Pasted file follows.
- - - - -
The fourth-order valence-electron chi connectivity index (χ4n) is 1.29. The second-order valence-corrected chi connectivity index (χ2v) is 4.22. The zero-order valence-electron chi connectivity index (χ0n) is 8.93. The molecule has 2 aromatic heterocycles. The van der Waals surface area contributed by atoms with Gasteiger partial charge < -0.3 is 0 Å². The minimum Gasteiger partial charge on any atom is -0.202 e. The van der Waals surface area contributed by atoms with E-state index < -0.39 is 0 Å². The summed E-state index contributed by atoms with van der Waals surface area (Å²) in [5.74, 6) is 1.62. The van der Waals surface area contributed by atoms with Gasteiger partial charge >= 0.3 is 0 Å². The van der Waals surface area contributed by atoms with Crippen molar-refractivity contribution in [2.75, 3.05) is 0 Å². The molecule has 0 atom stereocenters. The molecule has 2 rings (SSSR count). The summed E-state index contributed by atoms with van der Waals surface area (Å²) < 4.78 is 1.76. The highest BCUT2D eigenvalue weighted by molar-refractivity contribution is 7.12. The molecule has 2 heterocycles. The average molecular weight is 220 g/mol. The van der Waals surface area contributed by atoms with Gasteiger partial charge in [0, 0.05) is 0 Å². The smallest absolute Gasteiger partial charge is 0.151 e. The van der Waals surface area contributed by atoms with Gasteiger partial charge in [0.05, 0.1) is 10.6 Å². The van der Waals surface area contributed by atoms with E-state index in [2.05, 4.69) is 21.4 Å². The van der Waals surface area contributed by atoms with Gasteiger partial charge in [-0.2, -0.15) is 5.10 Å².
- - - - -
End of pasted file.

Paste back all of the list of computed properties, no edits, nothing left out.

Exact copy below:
The fourth-order valence-electron chi connectivity index (χ4n) is 1.29. The second-order valence-corrected chi connectivity index (χ2v) is 4.22. The zero-order valence-electron chi connectivity index (χ0n) is 8.93. The molecule has 2 aromatic heterocycles. The van der Waals surface area contributed by atoms with Gasteiger partial charge < -0.3 is 0 Å². The minimum Gasteiger partial charge on any atom is -0.202 e. The van der Waals surface area contributed by atoms with E-state index < -0.39 is 0 Å². The summed E-state index contributed by atoms with van der Waals surface area (Å²) in [5.74, 6) is 1.62. The van der Waals surface area contributed by atoms with Gasteiger partial charge >= 0.3 is 0 Å². The van der Waals surface area contributed by atoms with Crippen molar-refractivity contribution in [2.75, 3.05) is 0 Å². The molecule has 0 atom stereocenters. The molecule has 2 rings (SSSR count). The summed E-state index contributed by atoms with van der Waals surface area (Å²) < 4.78 is 1.76. The highest BCUT2D eigenvalue weighted by molar-refractivity contribution is 7.12. The molecule has 2 heterocycles. The average molecular weight is 220 g/mol. The van der Waals surface area contributed by atoms with Gasteiger partial charge in [0, 0.05) is 0 Å². The smallest absolute Gasteiger partial charge is 0.151 e. The van der Waals surface area contributed by atoms with Gasteiger partial charge in [0.05, 0.1) is 10.6 Å². The van der Waals surface area contributed by atoms with E-state index in [2.05, 4.69) is 21.4 Å². The van der Waals surface area contributed by atoms with Gasteiger partial charge in [-0.2, -0.15) is 5.10 Å².